The Barrow House has much in common with nearby sister-pub, The Milk House. Its white weatherboard exterior has all the traditional features you'd expect from an inn dating back to 1576, when it was built using timbers from sailing ships (back then it was called The George – the new name refers to an ancient barrow in a nearby field). Inside, it's been given a contemporary makeover, classily done with Farrow & Ball paintwork in chalky blues and creams. These are artfully combined with more rustic features, such as stone floors, antler chandeliers and two open fires in the cosy bar area – which still bears the signatures of American and Canadian airmen who frequented The George when they were stationed nearby during the Second World War.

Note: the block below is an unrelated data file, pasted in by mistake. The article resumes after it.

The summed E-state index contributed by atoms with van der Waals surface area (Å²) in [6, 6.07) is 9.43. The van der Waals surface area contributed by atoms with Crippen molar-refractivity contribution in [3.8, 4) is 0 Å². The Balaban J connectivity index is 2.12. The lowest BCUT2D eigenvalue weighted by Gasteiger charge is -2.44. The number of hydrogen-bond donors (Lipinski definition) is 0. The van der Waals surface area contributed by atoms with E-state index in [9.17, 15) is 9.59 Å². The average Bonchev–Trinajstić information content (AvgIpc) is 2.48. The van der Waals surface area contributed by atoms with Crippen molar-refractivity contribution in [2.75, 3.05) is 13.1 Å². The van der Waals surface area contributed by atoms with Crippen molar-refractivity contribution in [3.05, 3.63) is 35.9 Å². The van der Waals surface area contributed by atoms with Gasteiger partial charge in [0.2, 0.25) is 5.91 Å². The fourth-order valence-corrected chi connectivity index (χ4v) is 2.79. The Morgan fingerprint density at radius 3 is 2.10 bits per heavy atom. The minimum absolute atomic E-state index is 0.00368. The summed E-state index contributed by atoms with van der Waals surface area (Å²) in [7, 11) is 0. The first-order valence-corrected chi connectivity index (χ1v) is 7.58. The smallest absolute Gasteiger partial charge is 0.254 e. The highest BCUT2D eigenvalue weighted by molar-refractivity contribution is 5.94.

There are three comfortable and attractive bedrooms upstairs (our only quibble was with the somewhat cramped bathrooms). They're ideal bolt-holes from which to explore Egerton: that rare breed of village that still exudes a thriving sense community spirit. Its dominated by the 13thC ragstone church at its centre, with a network of small lanes leading out of the village, offering stunning views of the Weald of Kent and Ashford Valley.

The menu goes well beyond traditional pub grub, with diverse options for 'Tear & Share', 'Grazing', 'Small Plates' as well as sides and mains.